30 review for The Southern Foodways Alliance Community Cookbook

  1. 5 out of 5

    Dixie Diamond

    I really like this. If you're a stickler for uniqueness in a cookbook, move on. This is a collection of common, representative, recipes by intention. My only gripe is that I'd have liked more depth. It's not meant to be a history on par with Robb Walsh's Tex-Mex Cookbook, but it could have come closer. The personal stories are nice but they're mere paragraphs. More background and historical substance might have served the subject better. On the up side: It looks really good next to my Fiesta I really like this. If you're a stickler for uniqueness in a cookbook, move on. This is a collection of common, representative, recipes by intention. My only gripe is that I'd have liked more depth. It's not meant to be a history on par with Robb Walsh's Tex-Mex Cookbook, but it could have come closer. The personal stories are nice but they're mere paragraphs. More background and historical substance might have served the subject better. On the up side: It looks really good next to my Fiesta dishes.

  2. 5 out of 5

    Julie Davis

    Quintessential Southern community cookbook recipes, selected and edited by those who care passionately about Southern food and culture. The recipes are all fairly simple, the headnotes and section introductions are interesting, and if you like Southern cooking there is no need to look further.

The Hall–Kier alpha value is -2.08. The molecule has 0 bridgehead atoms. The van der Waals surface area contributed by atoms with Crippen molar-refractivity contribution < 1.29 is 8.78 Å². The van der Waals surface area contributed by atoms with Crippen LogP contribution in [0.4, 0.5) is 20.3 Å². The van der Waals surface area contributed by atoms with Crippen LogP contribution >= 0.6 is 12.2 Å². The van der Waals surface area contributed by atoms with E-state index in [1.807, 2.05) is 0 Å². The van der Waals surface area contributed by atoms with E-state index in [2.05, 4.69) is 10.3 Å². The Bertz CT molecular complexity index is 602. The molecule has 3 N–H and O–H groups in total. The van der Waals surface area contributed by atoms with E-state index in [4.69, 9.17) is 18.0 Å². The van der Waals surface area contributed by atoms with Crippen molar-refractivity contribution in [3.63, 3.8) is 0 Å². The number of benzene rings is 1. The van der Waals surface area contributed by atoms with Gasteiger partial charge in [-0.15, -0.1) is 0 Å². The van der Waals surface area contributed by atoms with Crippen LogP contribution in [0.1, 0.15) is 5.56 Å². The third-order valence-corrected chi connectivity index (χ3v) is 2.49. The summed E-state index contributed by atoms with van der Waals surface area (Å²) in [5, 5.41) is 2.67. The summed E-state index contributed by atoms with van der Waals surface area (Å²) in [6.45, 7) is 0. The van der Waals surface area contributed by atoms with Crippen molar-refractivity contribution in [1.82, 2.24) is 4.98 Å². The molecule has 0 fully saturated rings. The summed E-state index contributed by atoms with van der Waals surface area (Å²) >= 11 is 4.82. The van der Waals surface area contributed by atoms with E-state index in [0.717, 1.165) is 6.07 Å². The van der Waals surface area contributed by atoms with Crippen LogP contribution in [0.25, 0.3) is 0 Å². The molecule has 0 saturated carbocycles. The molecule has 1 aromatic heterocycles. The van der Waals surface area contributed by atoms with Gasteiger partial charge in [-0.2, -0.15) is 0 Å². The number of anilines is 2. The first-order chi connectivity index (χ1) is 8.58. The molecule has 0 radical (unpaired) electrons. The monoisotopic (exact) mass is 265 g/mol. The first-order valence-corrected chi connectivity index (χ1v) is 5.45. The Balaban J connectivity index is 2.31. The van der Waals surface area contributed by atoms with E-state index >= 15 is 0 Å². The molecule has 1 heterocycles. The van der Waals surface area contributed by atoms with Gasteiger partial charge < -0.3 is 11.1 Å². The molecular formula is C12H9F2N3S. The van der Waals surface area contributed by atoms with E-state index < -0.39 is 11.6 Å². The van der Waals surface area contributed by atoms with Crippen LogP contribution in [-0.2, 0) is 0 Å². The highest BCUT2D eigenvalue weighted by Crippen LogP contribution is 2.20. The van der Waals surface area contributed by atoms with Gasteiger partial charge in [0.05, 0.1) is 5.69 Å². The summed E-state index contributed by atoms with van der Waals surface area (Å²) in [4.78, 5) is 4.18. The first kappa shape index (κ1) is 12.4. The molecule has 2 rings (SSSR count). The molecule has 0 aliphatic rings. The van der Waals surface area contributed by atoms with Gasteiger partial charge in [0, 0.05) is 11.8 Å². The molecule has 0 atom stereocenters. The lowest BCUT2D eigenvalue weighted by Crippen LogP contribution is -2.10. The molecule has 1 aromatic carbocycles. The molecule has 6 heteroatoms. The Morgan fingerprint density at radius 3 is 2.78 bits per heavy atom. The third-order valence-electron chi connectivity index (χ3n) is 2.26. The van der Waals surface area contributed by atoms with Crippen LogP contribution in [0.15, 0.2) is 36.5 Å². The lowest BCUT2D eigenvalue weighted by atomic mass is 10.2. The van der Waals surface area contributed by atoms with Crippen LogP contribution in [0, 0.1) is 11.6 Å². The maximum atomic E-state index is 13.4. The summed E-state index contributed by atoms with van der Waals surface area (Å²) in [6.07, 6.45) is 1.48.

3. 5 out of 5

    Jackie

    If you have a large collection of southern cookbooks, these recipes are not unique, but good for someone just beginning to learn about this area.

  4. 5 out of 5

    Isadora Wagner

    Part of my culinary reading. A good find from Mississippi. Authentic recipes.

  5. 4 out of 5

    Jennie

    I'm a sucker for bone fide community cookbooks, and this one is the best I've ever seen!

  6. 4 out of 5

    Grace

  7. 5 out of 5

    Chris

  8. 5 out of 5

    Catherine

  9. 4 out of 5

    Brandon Kaleck

  10. 5 out of 5

    Joanna Mathias

  11. 4 out of 5

    EVELYN M. LARRIMORE

  12. 4 out of 5

    Bill Kte'pi

  13. 5 out of 5

    Mark Mckelroy

  14. 4 out of 5

    Noreen

  15. 4 out of 5

    Jennifer Grigsby

  16. 4 out of 5

    Jen

  17. 4 out of 5

    Cynthia Nobles

  18. 4 out of 5

    Kelly

  19. 4 out of 5

    Kyra Leseberg (Roots & Reads)

  20. 5 out of 5

    Gary Heaton

  21. 4 out of 5

    Katie

  22. 4 out of 5

    Lori

  23. 4 out of 5

    Ren LeVally

  24. 5 out of 5

    Alicia

  25. 5 out of 5

    Chad Allan

  26. 4 out of 5

    Ben

  27. 5 out of 5

    Amanda

  28. 4 out of 5

    Jessica

  29. 4 out of 5

    Karen

  30. 5 out of 5

    Brooke